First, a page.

I’m impressed with how the video came out. There are several upon several dark scenes in this film that come across in as stunning detail as their brighter counterparts. Dark images take shape and form considering their low light levels and subtle shadows. The visual lucidity allows us to even see the veins in Michelle Pfeiffer’s temples covered by a layer of foundation. Audibly I’m also impressed with the solid soundtrack that relies on little surround effect, yet manages to make a big impact. The majority of the experience is feeling presence manifested by the pounding and haunting score and the faint accompaniment of atmospheric effects in the form of rain and thunder. The most dynamic section of the audio presentation arrives in the end of the film when the DTS or Dolby Digital tracks strut their stuff.

    No surprises here. The menu presentation on this disc is just short of awesome. “Awesome” being some of the other titles they’ve done. I’ve said it before, DreamWorks leaves no stone unturned when designing the look and feel of the navigation of the disc with the cool layouts, timely background music and the slick transitions. My only concern on this note is the feeling I’m looking at something “blurry” when I peruse the screens. It was blurry enough that I experienced difficulty in reading the text features like the production notes. No - my eyes are fine, thank you. The special features here are mostly standard fare. We have typical Cast and Crew bio/filmographies and then a shot of production notes (that teaches us that the house featured in the film was built just for it), topped with the theatrical trailer which spills just short of all the beans in terms of what this film is about. If you have no clue - skip the trailer until the end. The fifteen minute featurette, Constructing a Thriller is pretty darn cool in its own right. About a quarter of the segment is about What Lies Beneath, the rest looks at some of Zemeckis’ previous films including Back to the Future, Forrest Gump and Contact. Finally, the DVD houses an audio commentary with a couple producers on the film and the director himself. The commentary bares no special structure and simply offers all three men sitting in the room sharing their thoughts about the film. The three keep the conversation going offering wise and interesting knowledge on the many facets of creating a film. Zemeckis of course offers limited insight to how he did some of the trick shots throughout the film. If the DVD could have offered anything more, it would have been nice to see more on the special effects.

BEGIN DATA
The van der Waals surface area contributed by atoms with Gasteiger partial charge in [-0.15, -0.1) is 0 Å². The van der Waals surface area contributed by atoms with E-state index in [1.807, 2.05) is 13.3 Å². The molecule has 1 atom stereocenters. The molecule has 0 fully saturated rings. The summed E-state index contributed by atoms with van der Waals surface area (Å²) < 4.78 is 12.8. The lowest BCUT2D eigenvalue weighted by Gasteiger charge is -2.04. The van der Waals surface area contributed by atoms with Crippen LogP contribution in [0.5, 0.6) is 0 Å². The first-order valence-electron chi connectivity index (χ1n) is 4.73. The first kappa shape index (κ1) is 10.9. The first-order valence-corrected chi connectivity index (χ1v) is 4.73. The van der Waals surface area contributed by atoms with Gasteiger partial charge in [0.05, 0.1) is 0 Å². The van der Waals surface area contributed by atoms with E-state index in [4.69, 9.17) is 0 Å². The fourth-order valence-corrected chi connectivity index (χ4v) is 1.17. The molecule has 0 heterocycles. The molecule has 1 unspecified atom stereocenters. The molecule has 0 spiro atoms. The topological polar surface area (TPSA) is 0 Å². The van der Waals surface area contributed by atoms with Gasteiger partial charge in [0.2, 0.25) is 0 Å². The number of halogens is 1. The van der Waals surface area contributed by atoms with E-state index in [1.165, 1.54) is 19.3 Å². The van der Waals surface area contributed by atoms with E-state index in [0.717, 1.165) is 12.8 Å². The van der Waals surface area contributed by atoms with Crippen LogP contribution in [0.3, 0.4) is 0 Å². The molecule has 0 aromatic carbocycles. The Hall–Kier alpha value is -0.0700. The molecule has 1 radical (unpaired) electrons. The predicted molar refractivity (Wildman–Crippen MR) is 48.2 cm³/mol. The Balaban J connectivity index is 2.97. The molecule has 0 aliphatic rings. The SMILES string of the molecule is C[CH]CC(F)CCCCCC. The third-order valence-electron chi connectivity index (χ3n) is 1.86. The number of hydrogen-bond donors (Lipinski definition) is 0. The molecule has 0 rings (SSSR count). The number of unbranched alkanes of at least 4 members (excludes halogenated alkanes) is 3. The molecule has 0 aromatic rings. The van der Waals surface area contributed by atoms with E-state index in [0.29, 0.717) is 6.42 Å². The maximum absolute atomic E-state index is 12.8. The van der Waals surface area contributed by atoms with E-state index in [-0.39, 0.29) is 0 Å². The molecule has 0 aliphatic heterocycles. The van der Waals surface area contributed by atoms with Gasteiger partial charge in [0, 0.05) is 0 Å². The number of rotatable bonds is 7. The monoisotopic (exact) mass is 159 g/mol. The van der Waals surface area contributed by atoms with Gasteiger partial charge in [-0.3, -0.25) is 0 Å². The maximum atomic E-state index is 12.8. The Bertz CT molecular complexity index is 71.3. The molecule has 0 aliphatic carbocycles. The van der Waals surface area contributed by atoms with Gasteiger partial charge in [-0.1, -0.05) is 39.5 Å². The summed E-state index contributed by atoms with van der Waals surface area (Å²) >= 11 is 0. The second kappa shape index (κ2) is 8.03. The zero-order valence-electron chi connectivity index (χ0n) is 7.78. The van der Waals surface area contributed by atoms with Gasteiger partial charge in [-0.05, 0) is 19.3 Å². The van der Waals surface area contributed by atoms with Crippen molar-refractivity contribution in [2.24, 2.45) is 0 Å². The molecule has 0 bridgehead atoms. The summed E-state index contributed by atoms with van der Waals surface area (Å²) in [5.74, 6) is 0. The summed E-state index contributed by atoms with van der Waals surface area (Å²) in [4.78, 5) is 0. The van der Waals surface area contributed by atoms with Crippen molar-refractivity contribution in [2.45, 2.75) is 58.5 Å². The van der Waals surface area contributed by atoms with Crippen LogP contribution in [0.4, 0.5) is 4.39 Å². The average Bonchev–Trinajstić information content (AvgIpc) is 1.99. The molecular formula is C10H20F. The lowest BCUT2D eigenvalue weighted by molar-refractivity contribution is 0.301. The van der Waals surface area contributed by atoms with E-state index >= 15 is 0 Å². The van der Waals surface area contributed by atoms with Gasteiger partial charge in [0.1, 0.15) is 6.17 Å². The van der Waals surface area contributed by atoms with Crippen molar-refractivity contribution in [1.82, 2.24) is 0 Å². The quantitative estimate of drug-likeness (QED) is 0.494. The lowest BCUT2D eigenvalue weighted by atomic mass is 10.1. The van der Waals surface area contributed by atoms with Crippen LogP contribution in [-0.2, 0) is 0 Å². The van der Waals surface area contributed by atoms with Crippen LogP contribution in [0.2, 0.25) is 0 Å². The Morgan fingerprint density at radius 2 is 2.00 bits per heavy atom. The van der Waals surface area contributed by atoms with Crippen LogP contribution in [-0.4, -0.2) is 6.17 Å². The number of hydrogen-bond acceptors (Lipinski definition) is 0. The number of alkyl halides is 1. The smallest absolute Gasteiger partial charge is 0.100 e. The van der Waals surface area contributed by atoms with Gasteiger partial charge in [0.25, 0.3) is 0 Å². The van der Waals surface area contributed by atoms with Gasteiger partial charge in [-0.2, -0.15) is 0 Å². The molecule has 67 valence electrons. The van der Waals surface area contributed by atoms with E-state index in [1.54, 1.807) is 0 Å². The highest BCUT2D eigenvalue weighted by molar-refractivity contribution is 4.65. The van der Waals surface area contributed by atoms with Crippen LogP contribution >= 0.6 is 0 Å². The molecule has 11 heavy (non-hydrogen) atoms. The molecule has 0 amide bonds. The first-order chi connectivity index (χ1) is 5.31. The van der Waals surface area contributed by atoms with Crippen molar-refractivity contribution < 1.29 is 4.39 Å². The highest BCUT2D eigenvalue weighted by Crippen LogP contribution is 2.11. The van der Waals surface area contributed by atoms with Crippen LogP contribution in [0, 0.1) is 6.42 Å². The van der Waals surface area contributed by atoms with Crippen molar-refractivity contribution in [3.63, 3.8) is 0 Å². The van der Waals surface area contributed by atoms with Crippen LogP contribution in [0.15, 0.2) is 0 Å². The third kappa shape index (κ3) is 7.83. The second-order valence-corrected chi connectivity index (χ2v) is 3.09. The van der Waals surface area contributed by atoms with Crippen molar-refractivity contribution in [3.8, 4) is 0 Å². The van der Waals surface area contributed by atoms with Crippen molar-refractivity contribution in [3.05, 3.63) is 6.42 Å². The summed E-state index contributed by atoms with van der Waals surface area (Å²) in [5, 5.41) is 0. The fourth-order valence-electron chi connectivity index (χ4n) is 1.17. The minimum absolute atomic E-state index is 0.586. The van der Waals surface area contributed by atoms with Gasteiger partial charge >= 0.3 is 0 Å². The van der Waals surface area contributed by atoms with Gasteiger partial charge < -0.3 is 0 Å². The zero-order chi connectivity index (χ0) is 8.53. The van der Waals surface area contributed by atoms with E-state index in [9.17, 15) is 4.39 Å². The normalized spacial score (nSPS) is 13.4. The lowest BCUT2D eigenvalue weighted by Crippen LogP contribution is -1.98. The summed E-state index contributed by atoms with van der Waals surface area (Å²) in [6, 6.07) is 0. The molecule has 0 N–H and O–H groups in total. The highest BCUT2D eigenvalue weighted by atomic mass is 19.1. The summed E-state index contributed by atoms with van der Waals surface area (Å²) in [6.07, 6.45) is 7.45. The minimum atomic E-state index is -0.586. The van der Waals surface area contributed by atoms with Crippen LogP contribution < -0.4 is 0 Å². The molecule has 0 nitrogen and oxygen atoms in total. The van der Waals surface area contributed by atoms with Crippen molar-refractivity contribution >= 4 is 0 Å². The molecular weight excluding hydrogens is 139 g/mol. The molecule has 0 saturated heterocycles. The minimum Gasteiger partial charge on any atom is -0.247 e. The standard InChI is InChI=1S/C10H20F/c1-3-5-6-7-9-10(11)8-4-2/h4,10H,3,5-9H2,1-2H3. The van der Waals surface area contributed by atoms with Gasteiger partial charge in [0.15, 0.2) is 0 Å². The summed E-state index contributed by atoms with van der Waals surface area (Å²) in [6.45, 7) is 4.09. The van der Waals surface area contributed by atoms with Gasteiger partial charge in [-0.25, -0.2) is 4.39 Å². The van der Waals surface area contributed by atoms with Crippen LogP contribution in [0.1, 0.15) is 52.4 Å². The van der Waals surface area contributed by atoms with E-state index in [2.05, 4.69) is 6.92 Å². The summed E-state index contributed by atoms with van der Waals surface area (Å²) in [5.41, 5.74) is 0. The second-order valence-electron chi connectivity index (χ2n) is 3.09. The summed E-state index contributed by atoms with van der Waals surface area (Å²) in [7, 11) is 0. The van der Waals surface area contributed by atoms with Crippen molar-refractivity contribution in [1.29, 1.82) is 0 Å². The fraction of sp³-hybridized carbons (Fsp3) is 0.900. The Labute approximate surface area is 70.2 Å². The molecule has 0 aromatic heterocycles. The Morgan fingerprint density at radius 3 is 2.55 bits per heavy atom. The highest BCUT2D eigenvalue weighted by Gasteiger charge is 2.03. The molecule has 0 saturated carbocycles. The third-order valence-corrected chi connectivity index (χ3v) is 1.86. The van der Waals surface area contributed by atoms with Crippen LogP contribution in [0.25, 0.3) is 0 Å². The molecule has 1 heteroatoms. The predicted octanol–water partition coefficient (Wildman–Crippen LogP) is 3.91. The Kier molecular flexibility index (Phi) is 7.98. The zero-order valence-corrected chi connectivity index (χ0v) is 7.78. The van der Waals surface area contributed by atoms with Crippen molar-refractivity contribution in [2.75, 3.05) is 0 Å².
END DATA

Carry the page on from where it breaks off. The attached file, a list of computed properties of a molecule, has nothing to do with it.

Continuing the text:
When all is said and done, What Lies Beneath is a decent to good movie. When you involve a large number of very talented individuals, it’s usually pretty tough to go wrong. While I certainly wouldn’t rate this film as one of Zemeckis’ best, I definitely give him kudos in creativity. He’s taken a script with holes and made it fun for a lot of people. He’s pressed the envelope by inserting special effects technology in an unsuspecting film to further develop the feel of the presentation. In the end, What Lies Beneath will satisfy the tastes of most and the DVD offers the Zemeckis experience in unparalleled form.

    Also See: DCN's Full Movie Review.